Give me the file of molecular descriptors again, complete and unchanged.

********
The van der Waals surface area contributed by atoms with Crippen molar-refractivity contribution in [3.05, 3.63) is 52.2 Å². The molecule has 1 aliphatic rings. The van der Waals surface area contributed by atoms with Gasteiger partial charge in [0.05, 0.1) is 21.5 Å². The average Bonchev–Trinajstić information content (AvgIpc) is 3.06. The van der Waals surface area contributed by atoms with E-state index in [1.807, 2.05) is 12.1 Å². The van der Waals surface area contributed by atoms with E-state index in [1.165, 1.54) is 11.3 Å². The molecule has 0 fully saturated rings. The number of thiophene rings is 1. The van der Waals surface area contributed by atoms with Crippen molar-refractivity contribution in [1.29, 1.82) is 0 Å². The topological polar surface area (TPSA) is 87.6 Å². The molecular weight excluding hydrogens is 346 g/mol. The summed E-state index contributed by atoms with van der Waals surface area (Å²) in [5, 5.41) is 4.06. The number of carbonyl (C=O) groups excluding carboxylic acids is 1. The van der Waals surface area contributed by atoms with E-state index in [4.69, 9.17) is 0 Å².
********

The van der Waals surface area contributed by atoms with Crippen molar-refractivity contribution in [3.05, 3.63) is 52.2 Å². The molecule has 1 aliphatic rings. The van der Waals surface area contributed by atoms with Gasteiger partial charge in [0.05, 0.1) is 21.5 Å². The average Bonchev–Trinajstić information content (AvgIpc) is 3.06. The van der Waals surface area contributed by atoms with E-state index in [1.807, 2.05) is 12.1 Å². The van der Waals surface area contributed by atoms with E-state index in [1.165, 1.54) is 11.3 Å². The molecule has 0 fully saturated rings. The number of thiophene rings is 1. The van der Waals surface area contributed by atoms with Crippen molar-refractivity contribution in [1.29, 1.82) is 0 Å². The topological polar surface area (TPSA) is 87.6 Å². The molecular weight excluding hydrogens is 346 g/mol. The summed E-state index contributed by atoms with van der Waals surface area (Å²) in [5, 5.41) is 4.06. The number of carbonyl (C=O) groups excluding carboxylic acids is 1. The van der Waals surface area contributed by atoms with E-state index in [4.69, 9.17) is 0 Å².